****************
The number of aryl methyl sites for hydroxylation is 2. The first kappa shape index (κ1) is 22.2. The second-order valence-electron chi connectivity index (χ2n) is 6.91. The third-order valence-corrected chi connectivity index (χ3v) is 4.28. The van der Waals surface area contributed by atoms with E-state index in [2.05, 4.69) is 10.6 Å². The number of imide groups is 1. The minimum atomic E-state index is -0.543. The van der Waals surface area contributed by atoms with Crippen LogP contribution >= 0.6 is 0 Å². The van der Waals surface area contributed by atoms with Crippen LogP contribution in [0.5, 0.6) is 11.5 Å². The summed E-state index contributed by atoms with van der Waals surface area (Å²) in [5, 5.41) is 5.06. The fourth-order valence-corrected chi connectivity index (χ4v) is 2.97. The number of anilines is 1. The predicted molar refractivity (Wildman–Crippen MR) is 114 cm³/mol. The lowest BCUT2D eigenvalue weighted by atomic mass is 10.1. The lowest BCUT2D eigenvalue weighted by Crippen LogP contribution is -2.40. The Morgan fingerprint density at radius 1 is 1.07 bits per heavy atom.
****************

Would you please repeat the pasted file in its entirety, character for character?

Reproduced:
The number of aryl methyl sites for hydroxylation is 2. The first kappa shape index (κ1) is 22.2. The second-order valence-electron chi connectivity index (χ2n) is 6.91. The third-order valence-corrected chi connectivity index (χ3v) is 4.28. The van der Waals surface area contributed by atoms with E-state index in [2.05, 4.69) is 10.6 Å². The number of imide groups is 1. The minimum atomic E-state index is -0.543. The van der Waals surface area contributed by atoms with Crippen LogP contribution >= 0.6 is 0 Å². The van der Waals surface area contributed by atoms with Crippen LogP contribution in [0.5, 0.6) is 11.5 Å². The summed E-state index contributed by atoms with van der Waals surface area (Å²) in [5, 5.41) is 5.06. The fourth-order valence-corrected chi connectivity index (χ4v) is 2.97. The number of anilines is 1. The predicted molar refractivity (Wildman–Crippen MR) is 114 cm³/mol. The lowest BCUT2D eigenvalue weighted by atomic mass is 10.1. The lowest BCUT2D eigenvalue weighted by Crippen LogP contribution is -2.40. The Morgan fingerprint density at radius 1 is 1.07 bits per heavy atom.